by Tyler Bigney
I used to be young and naïve enough
to believe you could be anything you wanted
if you put your mind to it.
For the longest time, I wanted
to be a bad guy wrestler,
like Zeus or the Iron Sheik.
I bought wrestling magazines
and saved money for a weight bench
and for the tattoo of a red dragon
I was going to have inked on my chest.
Late at night, I replaced my father’s snores
with the standing ovation of a crowd
and the sound of them chanting my name.
But my father said I didn’t have
the right body type and at the time
I didn’t know what steroids were.
So I gave up and started saving money
for a guitar. It took a year,
and I plucked and strummed
alone in my bedroom, imagining
the sell out crowd singing along
to the songs I wrote
about not accomplishing the goals
I had set out to achieve. But my fingers
wouldn’t move the way
I wanted them to move.
As I grew older I turned my attention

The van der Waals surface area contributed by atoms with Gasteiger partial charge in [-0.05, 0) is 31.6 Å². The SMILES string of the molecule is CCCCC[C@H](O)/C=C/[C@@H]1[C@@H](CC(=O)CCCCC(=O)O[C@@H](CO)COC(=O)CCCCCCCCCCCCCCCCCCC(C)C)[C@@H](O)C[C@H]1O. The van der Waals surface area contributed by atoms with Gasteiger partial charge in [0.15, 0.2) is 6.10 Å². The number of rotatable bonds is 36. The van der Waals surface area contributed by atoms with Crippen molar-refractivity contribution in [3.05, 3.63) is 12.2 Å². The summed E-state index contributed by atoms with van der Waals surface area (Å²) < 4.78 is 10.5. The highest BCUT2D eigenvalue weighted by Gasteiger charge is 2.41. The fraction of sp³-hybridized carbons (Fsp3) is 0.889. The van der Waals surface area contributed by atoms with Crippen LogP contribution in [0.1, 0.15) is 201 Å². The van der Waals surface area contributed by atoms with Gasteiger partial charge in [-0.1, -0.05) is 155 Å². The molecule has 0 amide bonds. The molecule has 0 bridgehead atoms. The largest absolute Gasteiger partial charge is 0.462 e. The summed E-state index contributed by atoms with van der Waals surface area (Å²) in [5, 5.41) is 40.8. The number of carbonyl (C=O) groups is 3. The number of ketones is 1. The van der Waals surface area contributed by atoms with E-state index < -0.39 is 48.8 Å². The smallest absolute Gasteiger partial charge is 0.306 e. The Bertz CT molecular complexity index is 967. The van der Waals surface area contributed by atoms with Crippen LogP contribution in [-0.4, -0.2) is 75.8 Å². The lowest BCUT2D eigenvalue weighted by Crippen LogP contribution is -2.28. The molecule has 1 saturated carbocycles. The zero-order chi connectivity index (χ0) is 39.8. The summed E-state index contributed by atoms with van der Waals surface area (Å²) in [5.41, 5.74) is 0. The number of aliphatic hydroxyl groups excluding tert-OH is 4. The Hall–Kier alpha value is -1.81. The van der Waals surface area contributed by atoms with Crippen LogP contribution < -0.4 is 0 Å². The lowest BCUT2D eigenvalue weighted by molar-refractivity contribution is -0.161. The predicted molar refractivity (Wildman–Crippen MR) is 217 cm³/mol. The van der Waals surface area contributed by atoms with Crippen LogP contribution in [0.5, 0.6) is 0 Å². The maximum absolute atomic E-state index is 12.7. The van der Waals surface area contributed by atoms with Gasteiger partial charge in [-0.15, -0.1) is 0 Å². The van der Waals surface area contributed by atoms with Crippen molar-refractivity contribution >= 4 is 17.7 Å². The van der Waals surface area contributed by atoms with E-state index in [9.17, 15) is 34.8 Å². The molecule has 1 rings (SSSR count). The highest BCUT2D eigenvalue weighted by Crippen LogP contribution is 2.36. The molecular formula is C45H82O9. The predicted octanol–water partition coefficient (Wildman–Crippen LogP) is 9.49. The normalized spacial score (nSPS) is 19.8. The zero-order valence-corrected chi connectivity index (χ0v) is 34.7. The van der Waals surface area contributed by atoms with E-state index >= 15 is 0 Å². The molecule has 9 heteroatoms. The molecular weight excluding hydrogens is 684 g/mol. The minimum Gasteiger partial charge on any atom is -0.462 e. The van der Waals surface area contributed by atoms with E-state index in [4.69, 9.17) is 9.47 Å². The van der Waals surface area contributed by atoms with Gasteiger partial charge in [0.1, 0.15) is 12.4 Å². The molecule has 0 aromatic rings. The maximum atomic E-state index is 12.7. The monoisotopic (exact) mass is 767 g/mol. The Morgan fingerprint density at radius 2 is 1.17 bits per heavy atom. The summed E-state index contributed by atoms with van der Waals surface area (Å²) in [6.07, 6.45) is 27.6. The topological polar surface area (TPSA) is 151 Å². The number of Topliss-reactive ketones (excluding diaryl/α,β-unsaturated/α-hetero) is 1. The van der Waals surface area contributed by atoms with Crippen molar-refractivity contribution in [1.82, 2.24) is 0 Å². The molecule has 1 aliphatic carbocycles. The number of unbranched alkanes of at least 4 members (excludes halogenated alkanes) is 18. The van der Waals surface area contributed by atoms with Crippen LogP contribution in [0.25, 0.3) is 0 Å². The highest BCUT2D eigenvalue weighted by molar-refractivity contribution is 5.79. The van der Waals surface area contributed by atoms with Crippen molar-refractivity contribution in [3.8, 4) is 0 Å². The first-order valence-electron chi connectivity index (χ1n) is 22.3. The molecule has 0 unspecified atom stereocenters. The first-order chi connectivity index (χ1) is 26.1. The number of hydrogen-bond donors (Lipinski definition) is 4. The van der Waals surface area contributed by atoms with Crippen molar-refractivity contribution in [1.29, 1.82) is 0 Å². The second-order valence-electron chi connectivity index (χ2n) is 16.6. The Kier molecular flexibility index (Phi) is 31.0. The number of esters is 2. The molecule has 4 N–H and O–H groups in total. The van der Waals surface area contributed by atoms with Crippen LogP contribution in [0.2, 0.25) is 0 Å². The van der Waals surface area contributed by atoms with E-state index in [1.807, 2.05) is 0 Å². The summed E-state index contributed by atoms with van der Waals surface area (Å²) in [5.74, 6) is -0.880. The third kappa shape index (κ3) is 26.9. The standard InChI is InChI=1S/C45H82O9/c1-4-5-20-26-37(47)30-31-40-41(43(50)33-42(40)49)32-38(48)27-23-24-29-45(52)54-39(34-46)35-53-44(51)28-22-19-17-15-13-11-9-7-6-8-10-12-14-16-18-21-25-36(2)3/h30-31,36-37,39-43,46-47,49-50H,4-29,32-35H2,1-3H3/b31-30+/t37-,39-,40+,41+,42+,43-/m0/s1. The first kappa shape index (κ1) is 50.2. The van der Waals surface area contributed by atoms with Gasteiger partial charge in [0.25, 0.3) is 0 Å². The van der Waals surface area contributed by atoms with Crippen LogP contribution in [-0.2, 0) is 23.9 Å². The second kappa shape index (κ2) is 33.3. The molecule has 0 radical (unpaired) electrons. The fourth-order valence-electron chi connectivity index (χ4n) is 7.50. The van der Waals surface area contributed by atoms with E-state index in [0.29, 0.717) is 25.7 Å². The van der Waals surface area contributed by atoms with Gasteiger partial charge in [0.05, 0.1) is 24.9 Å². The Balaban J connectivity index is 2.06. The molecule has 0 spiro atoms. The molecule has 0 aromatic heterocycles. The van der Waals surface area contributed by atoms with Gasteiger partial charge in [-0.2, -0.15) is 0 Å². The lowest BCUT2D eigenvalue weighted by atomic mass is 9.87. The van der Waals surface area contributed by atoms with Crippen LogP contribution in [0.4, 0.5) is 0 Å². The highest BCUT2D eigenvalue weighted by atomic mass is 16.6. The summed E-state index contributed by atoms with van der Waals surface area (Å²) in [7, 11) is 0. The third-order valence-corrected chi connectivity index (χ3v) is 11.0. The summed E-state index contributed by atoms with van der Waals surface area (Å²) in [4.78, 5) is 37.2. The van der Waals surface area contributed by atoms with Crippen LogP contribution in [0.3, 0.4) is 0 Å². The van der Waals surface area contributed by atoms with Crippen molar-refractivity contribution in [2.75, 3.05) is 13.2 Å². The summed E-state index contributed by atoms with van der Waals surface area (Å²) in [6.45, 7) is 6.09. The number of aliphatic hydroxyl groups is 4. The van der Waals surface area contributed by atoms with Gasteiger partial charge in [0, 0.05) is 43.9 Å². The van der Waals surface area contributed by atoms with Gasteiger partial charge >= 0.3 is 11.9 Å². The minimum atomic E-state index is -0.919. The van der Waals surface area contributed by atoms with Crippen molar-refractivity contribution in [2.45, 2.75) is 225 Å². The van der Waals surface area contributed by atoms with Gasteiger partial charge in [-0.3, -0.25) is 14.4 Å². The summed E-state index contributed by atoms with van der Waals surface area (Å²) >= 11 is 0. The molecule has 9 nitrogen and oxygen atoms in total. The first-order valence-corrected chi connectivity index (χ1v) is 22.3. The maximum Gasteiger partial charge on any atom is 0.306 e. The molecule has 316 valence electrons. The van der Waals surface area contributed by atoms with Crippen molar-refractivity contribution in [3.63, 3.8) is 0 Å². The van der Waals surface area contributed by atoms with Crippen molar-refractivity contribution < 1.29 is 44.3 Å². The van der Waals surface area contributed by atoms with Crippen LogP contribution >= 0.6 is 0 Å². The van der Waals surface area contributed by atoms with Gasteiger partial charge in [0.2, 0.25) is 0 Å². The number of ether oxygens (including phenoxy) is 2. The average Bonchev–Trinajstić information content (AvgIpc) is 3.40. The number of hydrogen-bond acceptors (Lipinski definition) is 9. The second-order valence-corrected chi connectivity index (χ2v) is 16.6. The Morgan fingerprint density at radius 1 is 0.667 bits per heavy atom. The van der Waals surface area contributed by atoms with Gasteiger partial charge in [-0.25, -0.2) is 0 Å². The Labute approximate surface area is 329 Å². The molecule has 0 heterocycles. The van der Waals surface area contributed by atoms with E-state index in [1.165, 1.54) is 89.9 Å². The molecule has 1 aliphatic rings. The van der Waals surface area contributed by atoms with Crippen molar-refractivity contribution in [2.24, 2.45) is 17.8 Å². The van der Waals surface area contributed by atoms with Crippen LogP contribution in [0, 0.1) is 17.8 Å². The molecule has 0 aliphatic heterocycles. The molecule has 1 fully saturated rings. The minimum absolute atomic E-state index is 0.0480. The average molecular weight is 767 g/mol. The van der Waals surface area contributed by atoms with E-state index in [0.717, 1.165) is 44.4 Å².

to writing poems, short stories,
and dreamt of a novel. I dropped out
of university and found a job that paid
three dollars above minimum wage
at a plastic factory. A job that gave me
routine, and time alone to write.
I sat on stools tying knots in the tiny strands
of plastic, feeding them through
a big machine, and dreaming of what
I was going to go home to write about.
That was eight years ago, and
I still haven’t written anything,
except the words to this poem
and the acknowledgements
to a novel I couldn’t finish.
So that’s another dream gone to the wayside,
but you should see how many knots
I can tie in under a minute.